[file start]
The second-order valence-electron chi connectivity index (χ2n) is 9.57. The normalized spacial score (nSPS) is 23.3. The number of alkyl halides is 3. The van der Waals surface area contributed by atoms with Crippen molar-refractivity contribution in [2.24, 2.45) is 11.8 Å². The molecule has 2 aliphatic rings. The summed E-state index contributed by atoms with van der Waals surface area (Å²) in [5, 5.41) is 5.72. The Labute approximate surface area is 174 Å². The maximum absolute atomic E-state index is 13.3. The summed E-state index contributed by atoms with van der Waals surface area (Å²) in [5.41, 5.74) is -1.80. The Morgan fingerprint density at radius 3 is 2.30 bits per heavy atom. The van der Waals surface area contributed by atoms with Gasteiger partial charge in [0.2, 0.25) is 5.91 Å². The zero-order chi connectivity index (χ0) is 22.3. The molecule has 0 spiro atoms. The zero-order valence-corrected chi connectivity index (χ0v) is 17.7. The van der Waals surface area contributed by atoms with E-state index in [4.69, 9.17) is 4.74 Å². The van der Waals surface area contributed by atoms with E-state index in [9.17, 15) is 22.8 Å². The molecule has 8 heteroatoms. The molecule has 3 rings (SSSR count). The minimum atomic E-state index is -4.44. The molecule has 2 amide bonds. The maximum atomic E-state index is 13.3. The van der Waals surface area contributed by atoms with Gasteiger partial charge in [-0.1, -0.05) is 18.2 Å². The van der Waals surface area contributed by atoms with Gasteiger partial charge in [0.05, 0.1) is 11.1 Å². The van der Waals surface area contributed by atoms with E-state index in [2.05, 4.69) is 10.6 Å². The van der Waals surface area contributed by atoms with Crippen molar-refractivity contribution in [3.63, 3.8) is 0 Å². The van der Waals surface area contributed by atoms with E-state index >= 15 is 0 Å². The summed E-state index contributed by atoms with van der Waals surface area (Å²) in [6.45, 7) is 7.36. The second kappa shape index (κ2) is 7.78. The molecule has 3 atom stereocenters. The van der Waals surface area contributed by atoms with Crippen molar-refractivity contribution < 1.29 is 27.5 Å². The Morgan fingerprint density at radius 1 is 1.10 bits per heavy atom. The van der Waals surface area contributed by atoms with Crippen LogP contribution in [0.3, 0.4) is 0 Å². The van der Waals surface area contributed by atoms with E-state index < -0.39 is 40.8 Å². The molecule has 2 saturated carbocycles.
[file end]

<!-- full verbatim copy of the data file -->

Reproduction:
The second-order valence-electron chi connectivity index (χ2n) is 9.57. The normalized spacial score (nSPS) is 23.3. The number of alkyl halides is 3. The van der Waals surface area contributed by atoms with Crippen molar-refractivity contribution in [2.24, 2.45) is 11.8 Å². The molecule has 2 aliphatic rings. The summed E-state index contributed by atoms with van der Waals surface area (Å²) in [5, 5.41) is 5.72. The Labute approximate surface area is 174 Å². The maximum absolute atomic E-state index is 13.3. The summed E-state index contributed by atoms with van der Waals surface area (Å²) in [5.41, 5.74) is -1.80. The Morgan fingerprint density at radius 3 is 2.30 bits per heavy atom. The van der Waals surface area contributed by atoms with Gasteiger partial charge in [0.2, 0.25) is 5.91 Å². The zero-order chi connectivity index (χ0) is 22.3. The molecule has 0 spiro atoms. The zero-order valence-corrected chi connectivity index (χ0v) is 17.7. The van der Waals surface area contributed by atoms with E-state index in [4.69, 9.17) is 4.74 Å². The van der Waals surface area contributed by atoms with E-state index in [9.17, 15) is 22.8 Å². The molecule has 8 heteroatoms. The molecule has 3 rings (SSSR count). The minimum atomic E-state index is -4.44. The molecule has 2 amide bonds. The maximum atomic E-state index is 13.3. The van der Waals surface area contributed by atoms with Gasteiger partial charge in [-0.1, -0.05) is 18.2 Å². The van der Waals surface area contributed by atoms with Gasteiger partial charge in [0.05, 0.1) is 11.1 Å². The van der Waals surface area contributed by atoms with E-state index in [2.05, 4.69) is 10.6 Å². The van der Waals surface area contributed by atoms with Crippen molar-refractivity contribution in [3.63, 3.8) is 0 Å². The van der Waals surface area contributed by atoms with E-state index >= 15 is 0 Å². The summed E-state index contributed by atoms with van der Waals surface area (Å²) in [6.45, 7) is 7.36. The second kappa shape index (κ2) is 7.78. The molecule has 3 atom stereocenters. The van der Waals surface area contributed by atoms with Crippen molar-refractivity contribution < 1.29 is 27.5 Å². The Morgan fingerprint density at radius 1 is 1.10 bits per heavy atom. The van der Waals surface area contributed by atoms with Crippen LogP contribution in [0.3, 0.4) is 0 Å². The van der Waals surface area contributed by atoms with E-state index < -0.39 is 40.8 Å². The molecule has 2 saturated carbocycles.